Wry & Dry


Last words 

"..the bank's failure to pick up on the market and political necessity of the speculated bank levy will be a demonstration of how completely hopeless the market, social and due diligence processes they have in place."

-  Mark Textor, political analyst and former researcher for the Australian Bankers' Association.

Ouch.  Unarguably the best one-sentence analysis of the banks' head-in-the-sand arrogance.    

First Samuel client events and reports calendar



Art Series

NGV Winter Exhibition - First Samuel Private Viewing

Van Gogh and the Seasons

This will be a cocktail party followed by a private viewing.  Strictly clients only. 

NGV, St Kilda Road.

Invitations sent.


Education Series

Annual Forum

We have cancelled our 'food for the brain' event for this year.  And will focus on extra CIO Dinners for clients




Flash FY-17 Investment Performance Report

The first of our annual reports.  Has preliminary pre- and post-tax performance.




Annual Investment Review

A bespoke review of clients investment portfolio(s) for FY-17.

Hard copy & online



First Samuel 18th Annual Report

A general review of all aspects of First Samuel in FY-17

Hard copy & online



Accountant's Pack & Tax Pack

The timing depends on First Samuel receiving all of the tax data from security issuers in a timely manner. 

Hard copy & online

Some lightly salted absurdities from all over...

At the extreme left-hand end of the bell-curve...

"Oh, come on!" implored an exasperated Chief Justice Roberts (US Supreme Court) in April when the Justice Department lawyer explained at oral argument that, indeed, a naturalized citizen could have his citizenship retroactively canceled just for breaking a single law, however minor--even if there was never an arrest for it.

Appearing incredulous, Roberts hypothesized that if "I drove 60 miles an hour in a 55-mile-an-hour zone," but was not caught, and then became a naturalized citizen and years later, the government "can knock on my door and say, 'Guess what? You're not an American citizen after all'?"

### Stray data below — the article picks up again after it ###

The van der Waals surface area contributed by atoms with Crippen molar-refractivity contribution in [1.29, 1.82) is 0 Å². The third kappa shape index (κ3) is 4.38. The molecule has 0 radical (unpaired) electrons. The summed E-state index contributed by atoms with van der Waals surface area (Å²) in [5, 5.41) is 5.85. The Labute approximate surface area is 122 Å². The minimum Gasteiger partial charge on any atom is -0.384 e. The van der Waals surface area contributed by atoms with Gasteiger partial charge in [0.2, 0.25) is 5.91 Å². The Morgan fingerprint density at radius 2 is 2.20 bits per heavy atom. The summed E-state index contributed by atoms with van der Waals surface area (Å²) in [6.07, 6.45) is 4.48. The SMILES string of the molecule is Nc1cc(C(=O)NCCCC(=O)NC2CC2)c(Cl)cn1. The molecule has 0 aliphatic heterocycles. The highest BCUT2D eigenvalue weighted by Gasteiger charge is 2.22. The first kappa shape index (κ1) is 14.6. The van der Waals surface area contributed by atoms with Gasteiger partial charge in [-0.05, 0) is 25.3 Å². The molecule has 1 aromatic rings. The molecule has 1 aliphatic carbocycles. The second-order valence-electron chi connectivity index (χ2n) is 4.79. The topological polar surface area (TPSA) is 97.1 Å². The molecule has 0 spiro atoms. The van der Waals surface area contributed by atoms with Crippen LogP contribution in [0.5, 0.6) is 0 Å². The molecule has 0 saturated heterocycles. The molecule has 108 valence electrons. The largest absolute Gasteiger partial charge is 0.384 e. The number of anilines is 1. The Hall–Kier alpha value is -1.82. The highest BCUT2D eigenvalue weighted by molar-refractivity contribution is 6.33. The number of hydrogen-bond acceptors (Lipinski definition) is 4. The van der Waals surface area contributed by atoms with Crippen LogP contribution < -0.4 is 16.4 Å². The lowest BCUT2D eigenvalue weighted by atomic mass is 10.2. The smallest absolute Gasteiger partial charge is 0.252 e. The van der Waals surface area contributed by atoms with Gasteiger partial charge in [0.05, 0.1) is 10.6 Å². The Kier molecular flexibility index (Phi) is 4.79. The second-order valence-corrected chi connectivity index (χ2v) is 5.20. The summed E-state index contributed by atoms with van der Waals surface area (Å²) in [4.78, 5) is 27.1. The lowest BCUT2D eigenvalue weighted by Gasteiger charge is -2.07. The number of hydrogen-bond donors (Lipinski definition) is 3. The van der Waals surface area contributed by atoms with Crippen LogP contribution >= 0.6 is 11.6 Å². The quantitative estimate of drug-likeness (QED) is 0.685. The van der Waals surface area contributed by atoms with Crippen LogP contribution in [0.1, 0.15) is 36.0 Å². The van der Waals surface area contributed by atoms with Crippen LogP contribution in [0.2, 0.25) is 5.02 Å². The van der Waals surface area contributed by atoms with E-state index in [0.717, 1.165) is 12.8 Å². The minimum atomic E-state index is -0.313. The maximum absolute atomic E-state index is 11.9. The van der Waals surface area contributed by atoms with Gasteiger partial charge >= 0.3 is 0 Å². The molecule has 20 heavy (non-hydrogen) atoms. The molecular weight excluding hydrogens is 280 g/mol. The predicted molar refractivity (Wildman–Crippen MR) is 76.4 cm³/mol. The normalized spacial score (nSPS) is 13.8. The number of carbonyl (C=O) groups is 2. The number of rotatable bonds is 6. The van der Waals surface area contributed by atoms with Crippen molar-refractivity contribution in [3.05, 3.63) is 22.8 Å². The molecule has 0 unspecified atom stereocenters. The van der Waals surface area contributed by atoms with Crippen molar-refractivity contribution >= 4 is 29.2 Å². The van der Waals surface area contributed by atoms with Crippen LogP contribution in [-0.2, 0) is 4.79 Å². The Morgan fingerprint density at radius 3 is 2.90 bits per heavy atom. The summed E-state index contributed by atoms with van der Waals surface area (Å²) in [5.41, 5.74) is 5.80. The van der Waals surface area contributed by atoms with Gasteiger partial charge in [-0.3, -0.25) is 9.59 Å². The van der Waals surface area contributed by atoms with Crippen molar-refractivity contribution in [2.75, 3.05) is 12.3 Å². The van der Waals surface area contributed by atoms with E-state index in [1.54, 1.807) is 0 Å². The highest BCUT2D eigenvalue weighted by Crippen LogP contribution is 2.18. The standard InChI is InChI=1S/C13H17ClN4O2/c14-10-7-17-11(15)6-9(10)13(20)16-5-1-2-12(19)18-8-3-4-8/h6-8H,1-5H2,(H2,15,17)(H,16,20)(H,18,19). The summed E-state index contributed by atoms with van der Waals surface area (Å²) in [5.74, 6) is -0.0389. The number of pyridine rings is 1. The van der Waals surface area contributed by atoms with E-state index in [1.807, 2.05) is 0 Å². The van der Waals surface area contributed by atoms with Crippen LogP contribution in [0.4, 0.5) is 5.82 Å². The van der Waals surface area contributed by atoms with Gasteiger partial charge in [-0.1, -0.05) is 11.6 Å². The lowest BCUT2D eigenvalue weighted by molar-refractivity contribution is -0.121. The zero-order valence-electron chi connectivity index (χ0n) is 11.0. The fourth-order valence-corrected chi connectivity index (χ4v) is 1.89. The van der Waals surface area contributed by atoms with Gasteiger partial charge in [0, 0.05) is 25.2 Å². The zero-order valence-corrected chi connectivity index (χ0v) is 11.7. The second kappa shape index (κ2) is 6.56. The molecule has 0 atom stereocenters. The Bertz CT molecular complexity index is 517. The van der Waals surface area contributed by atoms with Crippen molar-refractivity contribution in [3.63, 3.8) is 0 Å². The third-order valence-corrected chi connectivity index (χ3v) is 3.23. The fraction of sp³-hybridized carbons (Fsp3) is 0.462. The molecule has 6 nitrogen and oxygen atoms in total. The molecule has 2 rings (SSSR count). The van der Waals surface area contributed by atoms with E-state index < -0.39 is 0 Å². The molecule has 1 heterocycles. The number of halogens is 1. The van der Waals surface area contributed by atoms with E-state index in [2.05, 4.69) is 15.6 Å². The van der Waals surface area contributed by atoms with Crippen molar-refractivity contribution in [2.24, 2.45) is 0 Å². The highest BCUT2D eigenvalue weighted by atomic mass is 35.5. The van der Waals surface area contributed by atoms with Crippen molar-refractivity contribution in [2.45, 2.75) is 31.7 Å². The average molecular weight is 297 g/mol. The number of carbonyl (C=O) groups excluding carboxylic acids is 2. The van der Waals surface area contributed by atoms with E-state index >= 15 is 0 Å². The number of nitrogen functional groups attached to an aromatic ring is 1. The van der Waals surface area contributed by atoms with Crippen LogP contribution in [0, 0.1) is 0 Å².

The government lawyer said, "yes." 

(New York Times)

The Supreme Court decision on the law's constitutionality is expected in June.

Nothing to see here.  Oops, yes there is.

A private plane crashed on take-off on April 15th 150 feet from the runway at Williston, Florida Municipal Airport, killing all four on board.

But despite more than a dozen planes having flown out of the same airport later that day, no one noticed the crash site until it caught the eye of a pilot the next afternoon.

(Gainesville Sun)

From the W&D archives: It's about banks

John Barrier of Spokane, Washington went into Old National Bank (a US local state-based bank) to cash a $100 cheque. Then he asked to have his 60-cent parking ticket validated. The teller refused, saying that merely cashing a cheque didn't entitle him to free parking.

Barrier had a manager called, who also refused to validate the ticket. Barrier suspected that they were refusing because he was dressed in shabby clothes like he had just gotten off a construction job.

So he withdrew the entire $2 million he had deposited there and took his money to another bank, Seafirst Bank of Spokane.

(Detroit Free Press)

Voting with his feet, so to speak. This event was in 1989.  The $2m would now be worth some $5m. 

Have a wry and dry weekend